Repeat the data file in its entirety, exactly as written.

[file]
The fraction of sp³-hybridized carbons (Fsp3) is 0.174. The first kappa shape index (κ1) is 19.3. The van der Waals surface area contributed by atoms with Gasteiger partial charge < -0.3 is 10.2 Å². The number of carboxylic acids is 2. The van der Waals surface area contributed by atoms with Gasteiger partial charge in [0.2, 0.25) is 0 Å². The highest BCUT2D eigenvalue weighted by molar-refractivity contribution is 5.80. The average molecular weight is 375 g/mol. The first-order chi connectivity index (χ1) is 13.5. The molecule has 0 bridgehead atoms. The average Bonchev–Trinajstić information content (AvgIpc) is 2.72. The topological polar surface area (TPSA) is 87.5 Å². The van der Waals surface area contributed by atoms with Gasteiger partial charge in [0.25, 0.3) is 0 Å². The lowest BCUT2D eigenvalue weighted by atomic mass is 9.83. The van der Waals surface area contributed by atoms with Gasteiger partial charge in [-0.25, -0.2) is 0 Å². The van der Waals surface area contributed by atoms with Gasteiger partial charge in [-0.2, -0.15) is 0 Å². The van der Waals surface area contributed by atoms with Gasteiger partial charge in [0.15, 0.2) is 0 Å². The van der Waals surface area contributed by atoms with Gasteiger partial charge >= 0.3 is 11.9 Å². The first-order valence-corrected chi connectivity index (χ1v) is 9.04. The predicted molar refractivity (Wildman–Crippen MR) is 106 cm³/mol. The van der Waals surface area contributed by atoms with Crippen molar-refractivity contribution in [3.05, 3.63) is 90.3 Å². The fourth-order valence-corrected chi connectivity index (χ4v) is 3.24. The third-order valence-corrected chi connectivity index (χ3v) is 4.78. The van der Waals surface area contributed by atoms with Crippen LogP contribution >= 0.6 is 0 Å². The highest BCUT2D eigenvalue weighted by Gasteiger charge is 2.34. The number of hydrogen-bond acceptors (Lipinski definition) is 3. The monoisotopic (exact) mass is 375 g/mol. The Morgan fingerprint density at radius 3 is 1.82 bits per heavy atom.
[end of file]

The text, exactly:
The fraction of sp³-hybridized carbons (Fsp3) is 0.174. The first kappa shape index (κ1) is 19.3. The van der Waals surface area contributed by atoms with Gasteiger partial charge < -0.3 is 10.2 Å². The number of carboxylic acids is 2. The van der Waals surface area contributed by atoms with Gasteiger partial charge in [0.2, 0.25) is 0 Å². The highest BCUT2D eigenvalue weighted by molar-refractivity contribution is 5.80. The average molecular weight is 375 g/mol. The first-order chi connectivity index (χ1) is 13.5. The molecule has 0 bridgehead atoms. The average Bonchev–Trinajstić information content (AvgIpc) is 2.72. The topological polar surface area (TPSA) is 87.5 Å². The van der Waals surface area contributed by atoms with Gasteiger partial charge in [0.25, 0.3) is 0 Å². The lowest BCUT2D eigenvalue weighted by atomic mass is 9.83. The van der Waals surface area contributed by atoms with Gasteiger partial charge in [-0.25, -0.2) is 0 Å². The van der Waals surface area contributed by atoms with Gasteiger partial charge in [-0.2, -0.15) is 0 Å². The van der Waals surface area contributed by atoms with Gasteiger partial charge in [0.15, 0.2) is 0 Å². The van der Waals surface area contributed by atoms with Gasteiger partial charge >= 0.3 is 11.9 Å². The first-order valence-corrected chi connectivity index (χ1v) is 9.04. The predicted molar refractivity (Wildman–Crippen MR) is 106 cm³/mol. The van der Waals surface area contributed by atoms with Crippen molar-refractivity contribution in [3.05, 3.63) is 90.3 Å². The fourth-order valence-corrected chi connectivity index (χ4v) is 3.24. The third-order valence-corrected chi connectivity index (χ3v) is 4.78. The van der Waals surface area contributed by atoms with Crippen LogP contribution >= 0.6 is 0 Å². The highest BCUT2D eigenvalue weighted by Gasteiger charge is 2.34. The number of hydrogen-bond acceptors (Lipinski definition) is 3. The monoisotopic (exact) mass is 375 g/mol. The Morgan fingerprint density at radius 3 is 1.82 bits per heavy atom.